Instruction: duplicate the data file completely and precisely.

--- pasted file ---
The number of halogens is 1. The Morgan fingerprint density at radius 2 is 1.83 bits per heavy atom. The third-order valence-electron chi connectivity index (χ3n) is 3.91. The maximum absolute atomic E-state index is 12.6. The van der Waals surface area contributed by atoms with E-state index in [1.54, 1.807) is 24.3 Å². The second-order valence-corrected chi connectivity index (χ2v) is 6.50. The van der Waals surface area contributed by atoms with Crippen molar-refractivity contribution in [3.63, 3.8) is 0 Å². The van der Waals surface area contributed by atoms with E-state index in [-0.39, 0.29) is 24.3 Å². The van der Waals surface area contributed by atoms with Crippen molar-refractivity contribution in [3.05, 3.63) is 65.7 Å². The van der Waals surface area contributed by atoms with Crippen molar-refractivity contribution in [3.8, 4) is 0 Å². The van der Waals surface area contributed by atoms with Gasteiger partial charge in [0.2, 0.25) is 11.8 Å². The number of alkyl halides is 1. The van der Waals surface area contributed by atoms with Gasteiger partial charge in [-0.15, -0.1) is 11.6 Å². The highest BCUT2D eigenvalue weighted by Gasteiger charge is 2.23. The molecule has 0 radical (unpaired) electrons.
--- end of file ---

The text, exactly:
The number of halogens is 1. The Morgan fingerprint density at radius 2 is 1.83 bits per heavy atom. The third-order valence-electron chi connectivity index (χ3n) is 3.91. The maximum absolute atomic E-state index is 12.6. The van der Waals surface area contributed by atoms with E-state index in [1.54, 1.807) is 24.3 Å². The second-order valence-corrected chi connectivity index (χ2v) is 6.50. The van der Waals surface area contributed by atoms with Crippen molar-refractivity contribution in [3.63, 3.8) is 0 Å². The van der Waals surface area contributed by atoms with E-state index in [-0.39, 0.29) is 24.3 Å². The van der Waals surface area contributed by atoms with Crippen molar-refractivity contribution in [3.05, 3.63) is 65.7 Å². The van der Waals surface area contributed by atoms with Crippen molar-refractivity contribution in [3.8, 4) is 0 Å². The van der Waals surface area contributed by atoms with Gasteiger partial charge in [0.2, 0.25) is 11.8 Å². The number of alkyl halides is 1. The van der Waals surface area contributed by atoms with Gasteiger partial charge in [-0.15, -0.1) is 11.6 Å². The highest BCUT2D eigenvalue weighted by Gasteiger charge is 2.23. The molecule has 0 radical (unpaired) electrons.